Another NYT obit
Another NYT obit
John Biggers, Painter Who Explored African Life, Dies at 76
By HOLLAND COTTER
ohn Biggers, a painter, printmaker and sculptor known for his meticulous depictions of African and African-American life, died on Thursday at his home in Houston. He was 76.
The cause was a heart attack, said Carl Ards, Mr. Biggers's brother-in- law.
Mr. Biggers's art, often in the form of public murals, was grounded in the humanistic spirit and social realist narrative style of the 1930's and 40's. Over the years it grew increasingly emblematic, with figures and architectural forms arranged in intricate patterns that suggested quilts, African textiles and modernist geometric abstraction.
Mr. Biggers was born in Gastonia, N.C., in 1924, the youngest of seven children, in a house built by his father, a schoolteacher, farmer and Baptist minister. In 1941 he enrolled at Hampton Institute, later Hampton University, in Virginia, He intended to study plumbing, and included a boiler room drawing with his application. But in his first year, he enrolled in a class taught by the influential émigré art educator Viktor Lowenfeld, who became his mentor.
Lowenfeld included Mr. Biggers's mural "Dying Soldier" in "Young Negro Art," an exhibition of work by Hampton students at the Museum of Modern Art in 1943. Mr. Biggers also studied at Hampton with Elizabeth Catlett and Charles White, who became his close friends.
After two years in the Navy, he entered Pennsylvania State University, where he earned a master's degree in art education in 1948 and a Ph.D. in 1954. He also created a series of murals for the university.
In 1949 Mr. Biggers joined the faculty of Texas State University for Negroes in Houston, now Texas Southern University, where he established and was chairman of the art department.
He was awarded first prize in 1950 for his painting "The Cradle" at the annual exhibition at the Museum of Fine Arts in Houston. Segregationist policies, however, allowed black visitors into the museum only on Thursdays, so he could not attend the show's opening. Later he completed many public murals in Houston and elsewhere, including two in 1991 for Winston-Salem State University in North Carolina. Most of his murals are still in place.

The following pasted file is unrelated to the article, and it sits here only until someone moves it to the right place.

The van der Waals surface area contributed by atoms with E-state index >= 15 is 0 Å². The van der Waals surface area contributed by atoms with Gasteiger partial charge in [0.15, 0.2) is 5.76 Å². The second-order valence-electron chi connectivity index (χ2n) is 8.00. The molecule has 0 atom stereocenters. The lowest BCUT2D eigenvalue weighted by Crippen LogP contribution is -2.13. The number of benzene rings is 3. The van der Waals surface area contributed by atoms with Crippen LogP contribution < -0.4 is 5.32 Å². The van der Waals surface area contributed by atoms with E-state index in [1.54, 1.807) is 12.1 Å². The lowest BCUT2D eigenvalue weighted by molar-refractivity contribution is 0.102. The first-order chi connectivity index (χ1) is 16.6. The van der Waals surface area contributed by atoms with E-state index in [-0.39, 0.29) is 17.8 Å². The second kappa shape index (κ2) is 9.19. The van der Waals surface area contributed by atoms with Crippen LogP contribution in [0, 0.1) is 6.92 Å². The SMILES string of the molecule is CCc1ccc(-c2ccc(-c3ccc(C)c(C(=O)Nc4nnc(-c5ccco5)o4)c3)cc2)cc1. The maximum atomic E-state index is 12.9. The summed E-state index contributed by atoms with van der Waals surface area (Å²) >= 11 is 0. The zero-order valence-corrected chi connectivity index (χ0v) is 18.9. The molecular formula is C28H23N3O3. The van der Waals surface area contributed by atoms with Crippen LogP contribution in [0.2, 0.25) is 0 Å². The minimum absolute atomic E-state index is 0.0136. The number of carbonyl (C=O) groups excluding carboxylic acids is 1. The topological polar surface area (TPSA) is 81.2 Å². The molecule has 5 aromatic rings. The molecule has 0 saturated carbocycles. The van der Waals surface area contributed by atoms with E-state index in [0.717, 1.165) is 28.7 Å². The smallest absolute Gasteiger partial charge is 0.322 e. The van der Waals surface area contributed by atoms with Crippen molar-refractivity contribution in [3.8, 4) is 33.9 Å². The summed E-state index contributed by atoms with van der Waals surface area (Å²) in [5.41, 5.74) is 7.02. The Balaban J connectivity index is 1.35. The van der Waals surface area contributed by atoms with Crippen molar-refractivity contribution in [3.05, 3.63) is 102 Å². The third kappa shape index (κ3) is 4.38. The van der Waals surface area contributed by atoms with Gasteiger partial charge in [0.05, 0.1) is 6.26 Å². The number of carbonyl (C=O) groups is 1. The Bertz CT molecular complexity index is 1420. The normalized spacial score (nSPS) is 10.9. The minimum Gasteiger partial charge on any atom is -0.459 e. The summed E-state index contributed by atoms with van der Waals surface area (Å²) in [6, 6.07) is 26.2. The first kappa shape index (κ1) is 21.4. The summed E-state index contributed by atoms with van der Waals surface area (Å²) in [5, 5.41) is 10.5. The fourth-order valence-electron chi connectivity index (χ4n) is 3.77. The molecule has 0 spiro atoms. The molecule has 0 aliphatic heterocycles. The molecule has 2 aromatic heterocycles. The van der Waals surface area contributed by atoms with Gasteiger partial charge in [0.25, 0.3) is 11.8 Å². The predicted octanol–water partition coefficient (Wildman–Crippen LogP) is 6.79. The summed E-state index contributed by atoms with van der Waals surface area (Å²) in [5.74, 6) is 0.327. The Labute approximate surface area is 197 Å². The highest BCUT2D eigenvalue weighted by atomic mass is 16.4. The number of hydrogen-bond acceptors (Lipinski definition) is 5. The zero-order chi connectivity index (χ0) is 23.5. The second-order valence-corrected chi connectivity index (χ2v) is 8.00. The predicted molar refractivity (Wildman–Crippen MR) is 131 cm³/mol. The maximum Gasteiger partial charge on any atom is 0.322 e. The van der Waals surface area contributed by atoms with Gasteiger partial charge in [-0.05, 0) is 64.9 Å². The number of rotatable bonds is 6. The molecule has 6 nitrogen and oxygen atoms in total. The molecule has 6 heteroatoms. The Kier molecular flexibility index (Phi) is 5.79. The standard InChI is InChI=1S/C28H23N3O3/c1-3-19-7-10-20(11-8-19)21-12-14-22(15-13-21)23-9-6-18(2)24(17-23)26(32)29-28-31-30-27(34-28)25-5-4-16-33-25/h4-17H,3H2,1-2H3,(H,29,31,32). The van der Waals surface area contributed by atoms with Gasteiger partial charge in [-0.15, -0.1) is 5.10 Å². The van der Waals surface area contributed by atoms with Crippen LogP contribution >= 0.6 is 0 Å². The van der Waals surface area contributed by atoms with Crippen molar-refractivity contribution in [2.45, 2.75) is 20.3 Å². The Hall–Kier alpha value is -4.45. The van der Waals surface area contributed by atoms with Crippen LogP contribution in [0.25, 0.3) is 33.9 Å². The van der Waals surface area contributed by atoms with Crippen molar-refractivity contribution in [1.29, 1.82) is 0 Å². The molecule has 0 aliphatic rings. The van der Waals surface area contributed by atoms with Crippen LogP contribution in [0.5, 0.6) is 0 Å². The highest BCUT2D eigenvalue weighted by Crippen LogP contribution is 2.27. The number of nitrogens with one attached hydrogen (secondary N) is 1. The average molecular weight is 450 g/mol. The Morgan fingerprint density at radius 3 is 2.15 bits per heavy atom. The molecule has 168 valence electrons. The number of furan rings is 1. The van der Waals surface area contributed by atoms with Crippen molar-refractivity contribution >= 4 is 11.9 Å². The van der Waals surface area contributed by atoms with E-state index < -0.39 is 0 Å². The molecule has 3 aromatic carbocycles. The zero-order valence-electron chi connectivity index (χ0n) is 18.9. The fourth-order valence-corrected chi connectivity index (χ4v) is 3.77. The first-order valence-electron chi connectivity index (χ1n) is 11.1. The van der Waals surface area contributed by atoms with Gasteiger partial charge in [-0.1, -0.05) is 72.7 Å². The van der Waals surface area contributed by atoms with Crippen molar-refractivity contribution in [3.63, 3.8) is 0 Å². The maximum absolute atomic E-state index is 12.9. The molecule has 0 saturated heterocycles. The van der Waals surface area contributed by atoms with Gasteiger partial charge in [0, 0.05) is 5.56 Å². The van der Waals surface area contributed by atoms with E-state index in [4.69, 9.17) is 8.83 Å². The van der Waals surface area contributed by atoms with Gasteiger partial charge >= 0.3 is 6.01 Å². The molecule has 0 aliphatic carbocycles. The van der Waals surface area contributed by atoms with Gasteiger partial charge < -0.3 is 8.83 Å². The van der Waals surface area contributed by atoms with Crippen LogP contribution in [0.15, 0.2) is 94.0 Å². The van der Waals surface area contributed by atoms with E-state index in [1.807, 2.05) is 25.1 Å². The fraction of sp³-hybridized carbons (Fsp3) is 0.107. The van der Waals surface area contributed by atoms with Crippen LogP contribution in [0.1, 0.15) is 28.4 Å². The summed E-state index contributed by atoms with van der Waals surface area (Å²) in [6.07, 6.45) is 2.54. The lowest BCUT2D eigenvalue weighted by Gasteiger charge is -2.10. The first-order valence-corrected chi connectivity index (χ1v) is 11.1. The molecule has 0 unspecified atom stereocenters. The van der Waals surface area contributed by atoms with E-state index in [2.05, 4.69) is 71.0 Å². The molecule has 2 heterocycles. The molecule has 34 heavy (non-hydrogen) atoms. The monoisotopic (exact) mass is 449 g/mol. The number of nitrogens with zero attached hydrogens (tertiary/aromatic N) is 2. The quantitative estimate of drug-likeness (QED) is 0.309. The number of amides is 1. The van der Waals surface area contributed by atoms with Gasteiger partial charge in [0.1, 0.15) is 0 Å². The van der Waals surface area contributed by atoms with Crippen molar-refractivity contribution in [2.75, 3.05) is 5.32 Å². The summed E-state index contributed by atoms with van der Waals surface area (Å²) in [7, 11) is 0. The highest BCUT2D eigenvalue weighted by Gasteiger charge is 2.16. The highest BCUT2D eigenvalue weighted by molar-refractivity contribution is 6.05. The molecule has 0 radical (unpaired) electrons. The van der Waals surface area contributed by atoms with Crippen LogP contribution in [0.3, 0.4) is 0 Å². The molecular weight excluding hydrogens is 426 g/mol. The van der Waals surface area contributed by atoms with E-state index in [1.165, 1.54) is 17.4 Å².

In 1957 Mr. Biggers and his wife, Hazel, spent six months traveling in Ghana, Benin, Nigeria and Togo on a Unesco grant to study Western African cultural traditions. Afterward, African design motifs and scenes of African life became important parts of his work. He returned to Africa in 1969, 1984 and 1987.
He had one-man exhibitions at the Houston museum (1962), the African-American Cultural Center in Dallas (1978), the California Museum of Afro-American History and Culture in Los Angeles (1983) and Hampton University Museum (1990). In 1995 the Houston and Hampton museums organized a retrospective, "The Art of John Biggers: View from the Upper Room," that traveled to Boston, Hartford and Raleigh, N.C.
Mr. Biggers retired from Texas Southern University in 1983. He was awarded an honorary doctor of letters degree from Hampton University in 1990.
Although he was reluctant to commit himself to representation by a commercial gallery, his work has recently appeared in group exhibitions at Michael Rosenfeld Gallery in Manhattan, where it is included in the show "African-American Art: 20th-Century Masterworks" through March 10.
Mr. Biggers is survived by his wife and by a sister, Ferrie Arnold of Palm Coast, Fla.